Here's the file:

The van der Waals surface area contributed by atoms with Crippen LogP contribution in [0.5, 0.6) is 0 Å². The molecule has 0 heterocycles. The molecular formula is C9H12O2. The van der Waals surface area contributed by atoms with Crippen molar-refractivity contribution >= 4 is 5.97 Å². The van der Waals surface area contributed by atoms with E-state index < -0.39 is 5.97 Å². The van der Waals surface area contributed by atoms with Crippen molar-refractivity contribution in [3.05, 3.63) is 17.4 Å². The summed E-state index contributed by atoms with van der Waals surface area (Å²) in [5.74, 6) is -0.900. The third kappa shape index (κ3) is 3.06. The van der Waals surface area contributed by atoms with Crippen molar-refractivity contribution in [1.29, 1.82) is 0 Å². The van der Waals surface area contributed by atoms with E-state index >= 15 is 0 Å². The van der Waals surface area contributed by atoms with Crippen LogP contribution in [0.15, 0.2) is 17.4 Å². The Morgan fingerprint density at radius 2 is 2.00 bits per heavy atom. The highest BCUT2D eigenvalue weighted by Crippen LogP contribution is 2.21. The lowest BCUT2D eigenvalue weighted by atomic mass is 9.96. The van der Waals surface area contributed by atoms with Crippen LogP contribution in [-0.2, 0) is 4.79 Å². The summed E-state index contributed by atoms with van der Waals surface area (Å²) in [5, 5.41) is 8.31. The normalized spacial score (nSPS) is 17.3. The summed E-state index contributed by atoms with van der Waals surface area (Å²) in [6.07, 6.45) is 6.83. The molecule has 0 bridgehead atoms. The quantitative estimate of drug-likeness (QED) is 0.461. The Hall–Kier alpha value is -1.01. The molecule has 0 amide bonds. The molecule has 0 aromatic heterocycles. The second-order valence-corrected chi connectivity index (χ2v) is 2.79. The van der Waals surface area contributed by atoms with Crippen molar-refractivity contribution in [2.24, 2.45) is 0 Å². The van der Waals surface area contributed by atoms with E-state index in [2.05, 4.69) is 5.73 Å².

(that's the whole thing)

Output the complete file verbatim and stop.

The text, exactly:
The van der Waals surface area contributed by atoms with Crippen LogP contribution in [0.5, 0.6) is 0 Å². The molecule has 0 heterocycles. The molecular formula is C9H12O2. The van der Waals surface area contributed by atoms with Crippen molar-refractivity contribution >= 4 is 5.97 Å². The van der Waals surface area contributed by atoms with E-state index < -0.39 is 5.97 Å². The van der Waals surface area contributed by atoms with Crippen molar-refractivity contribution in [3.05, 3.63) is 17.4 Å². The summed E-state index contributed by atoms with van der Waals surface area (Å²) in [5.74, 6) is -0.900. The third kappa shape index (κ3) is 3.06. The van der Waals surface area contributed by atoms with Crippen molar-refractivity contribution in [1.29, 1.82) is 0 Å². The van der Waals surface area contributed by atoms with E-state index >= 15 is 0 Å². The van der Waals surface area contributed by atoms with Crippen LogP contribution in [0.15, 0.2) is 17.4 Å². The Morgan fingerprint density at radius 2 is 2.00 bits per heavy atom. The highest BCUT2D eigenvalue weighted by Crippen LogP contribution is 2.21. The lowest BCUT2D eigenvalue weighted by atomic mass is 9.96. The van der Waals surface area contributed by atoms with Crippen LogP contribution in [-0.2, 0) is 4.79 Å². The summed E-state index contributed by atoms with van der Waals surface area (Å²) in [5, 5.41) is 8.31. The normalized spacial score (nSPS) is 17.3. The summed E-state index contributed by atoms with van der Waals surface area (Å²) in [6.07, 6.45) is 6.83. The molecule has 0 bridgehead atoms. The quantitative estimate of drug-likeness (QED) is 0.461. The Hall–Kier alpha value is -1.01. The molecule has 0 amide bonds. The molecule has 0 aromatic heterocycles. The second-order valence-corrected chi connectivity index (χ2v) is 2.79. The van der Waals surface area contributed by atoms with Crippen molar-refractivity contribution in [2.24, 2.45) is 0 Å². The van der Waals surface area contributed by atoms with E-state index in [2.05, 4.69) is 5.73 Å².